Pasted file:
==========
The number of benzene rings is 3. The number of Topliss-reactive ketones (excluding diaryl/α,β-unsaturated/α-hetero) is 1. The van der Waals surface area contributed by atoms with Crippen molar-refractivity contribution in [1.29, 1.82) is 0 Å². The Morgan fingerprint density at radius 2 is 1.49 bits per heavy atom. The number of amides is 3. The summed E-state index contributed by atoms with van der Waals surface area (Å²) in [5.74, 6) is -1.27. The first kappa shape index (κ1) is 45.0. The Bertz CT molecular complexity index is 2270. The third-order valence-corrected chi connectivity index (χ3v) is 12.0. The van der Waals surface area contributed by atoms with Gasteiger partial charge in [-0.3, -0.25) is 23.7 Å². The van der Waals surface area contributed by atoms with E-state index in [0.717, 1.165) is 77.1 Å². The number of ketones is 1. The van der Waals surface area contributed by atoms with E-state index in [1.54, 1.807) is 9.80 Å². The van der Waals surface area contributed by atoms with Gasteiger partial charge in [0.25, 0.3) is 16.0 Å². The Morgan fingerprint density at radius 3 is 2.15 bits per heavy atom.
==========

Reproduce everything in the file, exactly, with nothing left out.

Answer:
The number of benzene rings is 3. The number of Topliss-reactive ketones (excluding diaryl/α,β-unsaturated/α-hetero) is 1. The van der Waals surface area contributed by atoms with Crippen molar-refractivity contribution in [1.29, 1.82) is 0 Å². The Morgan fingerprint density at radius 2 is 1.49 bits per heavy atom. The number of amides is 3. The summed E-state index contributed by atoms with van der Waals surface area (Å²) in [5.74, 6) is -1.27. The first kappa shape index (κ1) is 45.0. The Bertz CT molecular complexity index is 2270. The third-order valence-corrected chi connectivity index (χ3v) is 12.0. The van der Waals surface area contributed by atoms with Gasteiger partial charge in [-0.3, -0.25) is 23.7 Å². The van der Waals surface area contributed by atoms with E-state index in [0.717, 1.165) is 77.1 Å². The number of ketones is 1. The van der Waals surface area contributed by atoms with E-state index in [1.54, 1.807) is 9.80 Å². The van der Waals surface area contributed by atoms with Gasteiger partial charge in [0.25, 0.3) is 16.0 Å². The Morgan fingerprint density at radius 3 is 2.15 bits per heavy atom.